"But this was how Paris was in the early days when we were very poor and very happy."
Earnest Hemingway, A Moveable Feast
I'm currently sitting on the toilet and scribbling in my journal. This is one of the best places to write when one is poor and living in New York. One of the best of many places to write. I've discovered that I have to incorporate my writing with many other activities that I used to do sans writing. I won't give you a description of my current setting, but it is a prime example.
When one is poor and in New York an entire world opens up before you. And when you desire to write, the possibilities of influence, inspiration, and location are endless.
A brief bare bones account of a day in the life of a freelance proofreader/wannabe writer is as follows:
The day begins at 5 a.m.. I roll off of my futon and voila I'm at my desk, or my armoire that Mrs. Okie and I have converted into a closet/desk. I write for an hour and a half; then smoke a cigarette, take a shower, eat a granola bar, and hit the streets (Mrs. Okie is a sweetheart and actually wakes up around 6:30 to pack my lunch when I'm in the shower).
Instead of reading a paper on my morning commute, I grab my journal and scribble horrible penmanship across its pages as the train jostles and the groggy 9-to-5ers crowd the car, swaying to a fro. The commute is around 20 minutes and I can write for about 15 of those.
Off the subway, I walk five blocks to work, clock in, and sit at my table. Rather than staring into space or surfing the net for 10 to 30 minutes, depending on the workload, I open up my story, which I've saved to Google Documents for easy, anywhere access, and hammer away until my first proofing job comes in.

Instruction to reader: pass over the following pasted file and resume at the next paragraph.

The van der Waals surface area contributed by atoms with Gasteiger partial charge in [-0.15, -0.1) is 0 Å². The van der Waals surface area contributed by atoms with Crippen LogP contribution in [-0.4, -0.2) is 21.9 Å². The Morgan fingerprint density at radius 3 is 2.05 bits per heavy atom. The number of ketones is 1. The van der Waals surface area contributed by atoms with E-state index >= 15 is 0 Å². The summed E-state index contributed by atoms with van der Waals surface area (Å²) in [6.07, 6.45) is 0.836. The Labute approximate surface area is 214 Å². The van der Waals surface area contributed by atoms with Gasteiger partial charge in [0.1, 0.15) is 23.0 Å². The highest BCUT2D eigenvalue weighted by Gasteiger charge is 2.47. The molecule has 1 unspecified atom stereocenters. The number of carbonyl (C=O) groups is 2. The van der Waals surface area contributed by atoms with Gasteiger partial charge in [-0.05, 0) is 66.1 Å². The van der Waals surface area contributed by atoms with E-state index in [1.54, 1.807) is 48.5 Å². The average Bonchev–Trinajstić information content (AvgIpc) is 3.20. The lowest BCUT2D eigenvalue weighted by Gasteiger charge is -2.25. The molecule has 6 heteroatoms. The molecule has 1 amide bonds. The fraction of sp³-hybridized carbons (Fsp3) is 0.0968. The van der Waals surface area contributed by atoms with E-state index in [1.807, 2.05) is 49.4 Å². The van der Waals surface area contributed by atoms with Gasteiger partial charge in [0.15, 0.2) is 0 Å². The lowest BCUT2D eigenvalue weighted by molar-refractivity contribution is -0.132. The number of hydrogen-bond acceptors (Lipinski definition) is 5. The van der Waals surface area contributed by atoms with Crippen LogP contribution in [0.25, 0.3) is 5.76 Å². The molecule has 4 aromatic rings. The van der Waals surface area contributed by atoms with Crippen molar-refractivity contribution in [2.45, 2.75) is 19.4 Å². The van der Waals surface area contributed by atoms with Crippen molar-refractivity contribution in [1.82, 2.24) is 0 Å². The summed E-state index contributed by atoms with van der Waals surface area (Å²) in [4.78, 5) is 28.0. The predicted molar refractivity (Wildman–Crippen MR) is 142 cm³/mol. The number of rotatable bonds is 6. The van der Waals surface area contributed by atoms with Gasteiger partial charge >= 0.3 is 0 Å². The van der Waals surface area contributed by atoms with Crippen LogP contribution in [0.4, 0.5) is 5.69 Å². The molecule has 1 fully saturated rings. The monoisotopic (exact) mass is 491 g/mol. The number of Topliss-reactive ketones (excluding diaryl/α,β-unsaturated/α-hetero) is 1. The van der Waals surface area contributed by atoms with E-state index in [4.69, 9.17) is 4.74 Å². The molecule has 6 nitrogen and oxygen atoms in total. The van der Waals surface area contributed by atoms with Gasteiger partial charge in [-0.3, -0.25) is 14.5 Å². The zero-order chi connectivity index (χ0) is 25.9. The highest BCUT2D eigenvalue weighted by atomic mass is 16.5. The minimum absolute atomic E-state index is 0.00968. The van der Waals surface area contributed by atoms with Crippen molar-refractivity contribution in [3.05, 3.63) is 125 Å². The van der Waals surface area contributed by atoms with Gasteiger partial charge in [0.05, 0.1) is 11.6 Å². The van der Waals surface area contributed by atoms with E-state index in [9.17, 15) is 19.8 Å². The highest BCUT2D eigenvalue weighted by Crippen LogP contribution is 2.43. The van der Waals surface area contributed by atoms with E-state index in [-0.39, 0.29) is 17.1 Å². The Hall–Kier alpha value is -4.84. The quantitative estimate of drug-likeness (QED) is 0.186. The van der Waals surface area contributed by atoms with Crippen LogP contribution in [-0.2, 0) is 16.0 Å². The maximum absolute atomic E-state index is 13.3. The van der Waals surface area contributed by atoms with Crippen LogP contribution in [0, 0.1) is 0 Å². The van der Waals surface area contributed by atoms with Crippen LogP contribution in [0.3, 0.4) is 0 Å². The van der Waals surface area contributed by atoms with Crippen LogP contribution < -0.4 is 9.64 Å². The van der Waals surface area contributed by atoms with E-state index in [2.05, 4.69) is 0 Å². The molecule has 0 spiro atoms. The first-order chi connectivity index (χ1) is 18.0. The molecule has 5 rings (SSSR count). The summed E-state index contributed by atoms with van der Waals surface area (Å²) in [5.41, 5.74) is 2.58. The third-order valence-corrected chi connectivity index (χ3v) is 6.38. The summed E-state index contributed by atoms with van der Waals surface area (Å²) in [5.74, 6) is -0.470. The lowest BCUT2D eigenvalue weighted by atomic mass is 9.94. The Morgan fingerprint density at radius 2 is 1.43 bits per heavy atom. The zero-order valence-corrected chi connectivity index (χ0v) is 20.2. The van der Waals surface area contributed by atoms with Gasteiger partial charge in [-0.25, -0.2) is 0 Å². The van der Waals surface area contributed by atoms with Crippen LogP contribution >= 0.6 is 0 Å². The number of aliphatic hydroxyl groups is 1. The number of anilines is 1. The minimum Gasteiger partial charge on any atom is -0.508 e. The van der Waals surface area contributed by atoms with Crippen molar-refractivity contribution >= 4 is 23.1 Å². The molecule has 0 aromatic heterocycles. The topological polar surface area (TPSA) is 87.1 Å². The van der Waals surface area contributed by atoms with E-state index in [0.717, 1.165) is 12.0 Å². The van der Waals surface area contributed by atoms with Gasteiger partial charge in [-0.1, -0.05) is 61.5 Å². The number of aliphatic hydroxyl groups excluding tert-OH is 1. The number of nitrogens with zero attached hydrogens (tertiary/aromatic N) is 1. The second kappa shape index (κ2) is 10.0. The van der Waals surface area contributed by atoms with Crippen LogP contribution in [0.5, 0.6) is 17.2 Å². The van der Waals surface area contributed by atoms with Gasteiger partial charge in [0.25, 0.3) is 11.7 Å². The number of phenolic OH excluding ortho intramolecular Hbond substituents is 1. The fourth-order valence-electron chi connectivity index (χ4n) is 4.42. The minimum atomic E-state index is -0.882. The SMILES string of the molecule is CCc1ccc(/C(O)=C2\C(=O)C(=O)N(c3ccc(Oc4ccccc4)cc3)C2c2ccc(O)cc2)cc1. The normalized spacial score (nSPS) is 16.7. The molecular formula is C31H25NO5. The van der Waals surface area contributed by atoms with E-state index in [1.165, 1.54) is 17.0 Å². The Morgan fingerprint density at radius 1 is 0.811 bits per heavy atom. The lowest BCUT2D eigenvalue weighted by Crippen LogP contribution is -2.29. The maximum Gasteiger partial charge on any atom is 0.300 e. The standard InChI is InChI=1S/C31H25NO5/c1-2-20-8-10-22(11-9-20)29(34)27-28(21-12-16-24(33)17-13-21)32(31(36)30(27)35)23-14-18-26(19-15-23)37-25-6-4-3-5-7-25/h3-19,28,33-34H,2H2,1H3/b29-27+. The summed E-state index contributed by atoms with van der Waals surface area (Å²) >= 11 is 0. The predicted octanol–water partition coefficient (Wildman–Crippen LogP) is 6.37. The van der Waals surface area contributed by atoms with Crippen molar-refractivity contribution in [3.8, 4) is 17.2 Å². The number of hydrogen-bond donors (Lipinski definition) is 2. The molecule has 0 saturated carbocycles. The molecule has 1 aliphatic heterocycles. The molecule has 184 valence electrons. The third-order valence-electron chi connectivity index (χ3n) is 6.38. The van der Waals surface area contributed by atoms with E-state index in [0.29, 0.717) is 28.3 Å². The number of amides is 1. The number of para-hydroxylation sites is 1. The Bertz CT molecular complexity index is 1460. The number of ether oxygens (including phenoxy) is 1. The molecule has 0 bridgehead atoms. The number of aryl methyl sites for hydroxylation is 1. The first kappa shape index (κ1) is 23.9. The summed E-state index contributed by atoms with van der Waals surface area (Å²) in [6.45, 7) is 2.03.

Lunch breaks are wonderful. I have to cut mine short to capitalize on my time on the clock, but I can scarf my sandwich, chips, and apple and get a good 20 to 27 minutes of writing.
And if there are any lulls in the work, I can always break Google Docs back open.
After I clock out, I still have the 20 minute commute home to look forward to. And after eating, talking to Mrs. Okie, running any errands (laundry, shopping, bank, apt. cleaning, etc.), I can still get an hour in before I go to bed at around midnight.
This schedule works great when I have a consistent freelance proofing schedule. When I don't, It's all turned on its head and I write on the toilet as I'm doing now. But anyone can write and write a lot if he simply substitutes writing for every other stimulus in his life, other than time with his wife.
Who needs movies, exercise, theater, Central Park, reading, etc. when you can write? Obviously this life style has it's draw-backs, but if you put the pen and paper down long enough to notice the leaves change, the toddler with under-developed motor skills who has just plunged ice-cream into his eye socket, the darkening of clothes on the pedestrians with the coming cold, and the way you're wife looks cuddled under the blankets with the blue glow of the computer screen covering her face, then you can lay the other things aside and focus on your work and writing until you have enough money to take her out to a decent dinner.